Should we be worried about the impact of Covid-19 on orangutans?Our closest living relatives are known to be susceptible to catching respiratory diseases from people, so conservationists are calling for orangutans and other great apes to be protected from the Covid-19 outbreak.
Great apes are our closest living relatives and are known to be susceptible to catching respiratory diseases from people. Leading scientists have warned this week that the coronavirus pandemic could therefore wipe out populations of orangutans and other great apes.
While no great apes have yet been reported to have contracted Covid-19, all great ape populations are already threatened by factors like habitat loss and poaching, so conservationists are calling for measures to be put into place to protect populations from the emerging threat of the virus.
Professor Serge Wich, of Liverpool John Moores University, said,
“We do not know what the effect of the virus on them is and that means we have to take the precautionary principle and reduce the risk that they will get the virus. That means halting tourism, which is happening in several countries already, reducing research, being very cautious with reintroduction programmes, but also potentially halting infrastructure and extractive projects in great ape habitats which bring people in closer contact with great apes and thus potentially spread this virus to them.” (source: BBC News)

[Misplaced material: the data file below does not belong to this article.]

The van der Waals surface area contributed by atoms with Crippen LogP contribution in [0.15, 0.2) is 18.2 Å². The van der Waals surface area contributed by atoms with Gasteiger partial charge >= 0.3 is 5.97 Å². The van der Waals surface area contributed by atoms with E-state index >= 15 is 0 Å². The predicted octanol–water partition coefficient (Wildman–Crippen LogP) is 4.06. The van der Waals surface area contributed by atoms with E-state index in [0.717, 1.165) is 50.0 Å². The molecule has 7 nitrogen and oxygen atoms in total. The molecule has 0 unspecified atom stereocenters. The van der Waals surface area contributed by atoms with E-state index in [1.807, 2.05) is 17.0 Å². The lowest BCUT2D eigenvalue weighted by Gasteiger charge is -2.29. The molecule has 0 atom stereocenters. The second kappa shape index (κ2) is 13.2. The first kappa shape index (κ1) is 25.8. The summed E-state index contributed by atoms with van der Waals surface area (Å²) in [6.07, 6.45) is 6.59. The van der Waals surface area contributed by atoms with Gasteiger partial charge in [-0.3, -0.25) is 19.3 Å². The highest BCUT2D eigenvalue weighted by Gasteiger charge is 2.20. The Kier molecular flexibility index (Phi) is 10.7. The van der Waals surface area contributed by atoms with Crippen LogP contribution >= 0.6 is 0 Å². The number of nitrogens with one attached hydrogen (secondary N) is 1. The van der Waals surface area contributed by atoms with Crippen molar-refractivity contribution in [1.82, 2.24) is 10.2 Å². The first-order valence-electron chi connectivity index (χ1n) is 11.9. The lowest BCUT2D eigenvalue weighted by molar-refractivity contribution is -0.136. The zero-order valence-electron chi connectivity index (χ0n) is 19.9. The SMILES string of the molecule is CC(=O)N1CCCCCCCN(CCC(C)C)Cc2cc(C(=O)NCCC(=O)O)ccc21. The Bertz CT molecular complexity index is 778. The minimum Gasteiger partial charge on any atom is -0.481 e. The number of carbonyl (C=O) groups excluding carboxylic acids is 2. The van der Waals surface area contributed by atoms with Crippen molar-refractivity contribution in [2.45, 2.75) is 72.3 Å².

In response to the pandemic, Indonesia has closed 56 of its conservation zones to visitors indefinitely – this includes Gunung Leuser National Park, a popular tourist spot for viewing orangutans in the wild.
At SOS, we are keeping a close eye on developments in Sumatra, and doing everything we can to keep supporting our conservation colleagues on the ground through our fundraising and awareness activities in the UK. It will be vital to get our teams back out in the field as soon as social distancing allows, so please donate if you can.